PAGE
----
270 Miles

That was what my odometer read when I got home Saturday night.

My day started with my alarm going off at 5am, and I was out the door on my way down to RSM in OC to meet with the group for the last training run for TP 50/50. That was my first 70+ miles.

I could’ve hitched a ride to the trailhead to save 10 miles r/t, but wasn’t sure how I would feel during the run, so in case I had to cut it short, I figured it was best to drive separately. I ended up feeling fine, and did the whole run with the group anyway — 16 miles and 4000′ up Holy Jim to Santiago Peak and back. Some people (Carmela, Rocky, etc) did a little more — 50k I think. Others (Brian, Michelle, Kyle, Jeff, and Robert) did the out and back, but started earlier (5:30), so we saw them when they were on the way back. For our main group, Mark and Keira were there from my run the other week, and a few more I recognized from the previous training runs in OC. I ran most of the way to the Main Divide with Kim and Jim, then joined up with most of the rest of the group to the peak. The temperature was cold at the bottom/start (36), but warmed up rather nicely, unlike the last time up there. After snapping some photos, we headed back down. On the return down Main Divide, I ended up chatting with Eric (?) and Marisa, who I found out had done Comrades, and was from Durban. We gathered at the Holy Jim junction for a little while, then I led the way back to the trailhead. On this section, I pushed a little harder, since I wanted to see how well I could run the downhill, and turned out I did fairly ok. At the parking lot, Mark was there, since he finished earlier, then the rest of the group showed up not too long after. I think my watch read about 3:40 for the run including all the stops, with about 4000′ of elevation gain. Hey, not too bad only a week after finishing HURT. This was in fact, my first time I’ve run this soon after doing a 100, but I wanted to prepare myself for the Wasatch/AC back-to-back combo later this year as part of the Last Great Race.

Now back in the car, and off to Torrance to pickup some stuff from my house, but I was planning on making a short detour into Seal Beach for some lunch — Taco Surf…one of my favorite Mexican restaurants that I’ve been frequenting since I worked at the Naval Weapons Station almost 15 years ago. Well, I soon found out that they were closed temporarily for some reason, and was very bummed, since I was looking forward to it all the way there. But as I was walking down the street, I noticed a new restaurant — Beachwood BBQ, which opened up recently. Their menu includes brisket, pulled pork, baby back, spare ribs, and chicken — all slow smoked over pecan and apple wood. They come without sauces, which are all on the table bottled separately — spicy, sweet, vinegar, and mustard. The side dishes included grilled corn on the cob, hush puppies, corn bread, sweet potato fries, beans, fried green tomatoes, blue cheese grits, etc. To wash this all down, they had a relatively extensive selection of wine and microbrews. They also have a selection of fish and salads, but I didn’t even pay attention to that part of the menu.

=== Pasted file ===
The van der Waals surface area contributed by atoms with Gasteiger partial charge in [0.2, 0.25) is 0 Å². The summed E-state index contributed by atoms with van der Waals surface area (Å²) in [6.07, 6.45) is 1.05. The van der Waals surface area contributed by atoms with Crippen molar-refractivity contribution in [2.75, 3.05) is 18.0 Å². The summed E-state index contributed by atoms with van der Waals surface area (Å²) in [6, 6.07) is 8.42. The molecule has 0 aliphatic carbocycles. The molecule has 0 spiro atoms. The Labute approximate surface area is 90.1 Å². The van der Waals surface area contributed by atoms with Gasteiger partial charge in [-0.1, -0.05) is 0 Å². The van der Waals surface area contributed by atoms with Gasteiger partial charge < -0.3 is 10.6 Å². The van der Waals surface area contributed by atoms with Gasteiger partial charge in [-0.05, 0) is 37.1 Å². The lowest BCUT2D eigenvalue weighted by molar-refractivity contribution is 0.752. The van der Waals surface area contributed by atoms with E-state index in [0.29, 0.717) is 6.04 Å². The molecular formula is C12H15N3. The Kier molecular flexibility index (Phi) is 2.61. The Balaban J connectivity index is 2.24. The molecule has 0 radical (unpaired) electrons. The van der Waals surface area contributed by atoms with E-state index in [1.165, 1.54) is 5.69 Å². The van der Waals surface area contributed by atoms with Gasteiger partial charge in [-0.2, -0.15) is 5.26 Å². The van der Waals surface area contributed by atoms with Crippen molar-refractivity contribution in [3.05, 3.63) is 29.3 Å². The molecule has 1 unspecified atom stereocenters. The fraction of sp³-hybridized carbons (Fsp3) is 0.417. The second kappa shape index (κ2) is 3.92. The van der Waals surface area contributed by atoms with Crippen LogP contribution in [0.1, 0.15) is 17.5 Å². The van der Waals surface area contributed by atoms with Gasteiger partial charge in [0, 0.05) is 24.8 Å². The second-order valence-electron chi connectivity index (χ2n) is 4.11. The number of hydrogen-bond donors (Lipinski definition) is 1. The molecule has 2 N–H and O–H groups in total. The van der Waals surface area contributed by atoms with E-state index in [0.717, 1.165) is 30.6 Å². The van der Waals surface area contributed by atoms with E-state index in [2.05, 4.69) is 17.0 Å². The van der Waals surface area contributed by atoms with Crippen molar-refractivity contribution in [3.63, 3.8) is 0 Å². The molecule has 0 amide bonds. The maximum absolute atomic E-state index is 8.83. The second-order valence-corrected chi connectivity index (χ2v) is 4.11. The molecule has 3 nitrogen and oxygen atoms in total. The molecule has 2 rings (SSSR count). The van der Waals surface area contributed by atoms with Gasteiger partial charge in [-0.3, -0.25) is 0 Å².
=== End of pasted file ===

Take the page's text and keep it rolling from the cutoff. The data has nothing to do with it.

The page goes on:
Ok, so I’m about half way done with my driving — still needed to get to Torrance, then back to Sierra Madre to shower and change before heading over to Bill’s beer tasting party, which happened to be in Simi Valley. At that point, I had already logged 180 miles in my car, with the worst part of it being the traffic-ridden 110 through downtown LA, which was stop and go until after I passed the 5 interchange north of Dodger Stadium. As a result of the delay, I barely had enough time to take a shower, then had to get back in my car for another hour drive plus 45 miles to Bill’s.

I got to Bill’s just after 6, and was one of the first to get there, but more and more people started arriving shortly thereafter. I didn’t know anyone other than Bill’s wife who I met once before at BJ’s, and some of his running friends — Wendy, JR, Steve, Diana, Greg, and Annie. Overall, it looked like there was about 15-20 people there. The beer tasting involved sampling various different stouts — American, Imperial, dry, oatmeal, etc, then giving it a rating between 0-5. We got to sample 11 different ones, including Bill’s own home brew called Chin Scraper. We were told the type of stout, but not given any other info.

Here are the results:
1. Rouge (OR) Shakespeare Stout ˆ American
2. Anderson Valley (CA) Barney Flats ˆ Oatmeal
3. tie Deschuttes (OR) Obsidian ˆ American
3. tie Samuel Smith (England) ˆ Oatmeal
5. tie Alaskan (AK) ˆ Oatmeal
5. tie Sierra Nevada (CA) ˆ American
7. Chinscraper (CA) ˆ Oatmeal (my homebrew)
8. Victory (PA) Storm King ˆ Russian Imperial
9. Santa Cruz (CA) Organic Devout ˆ American
10. Bear Republic (CA) Black ˆ Russian Imperial
11. Guinness (Ireland) Draught ˆ Dry

Interestingly enough, Guinness, one of my favorites came in last. I can’t say that I’ve had any of the others in the list, so they were all new to me. I do like Young’s and Beamish as well — wonder how they would’ve ranked with the rest. So after some delicious baked goods from Porto’s Bakery in Glendale, and saying goodbye to everyone, I made my way home.

270 miles in my car, an empty gas tank, 16 miles on my legs, and a full stomach.

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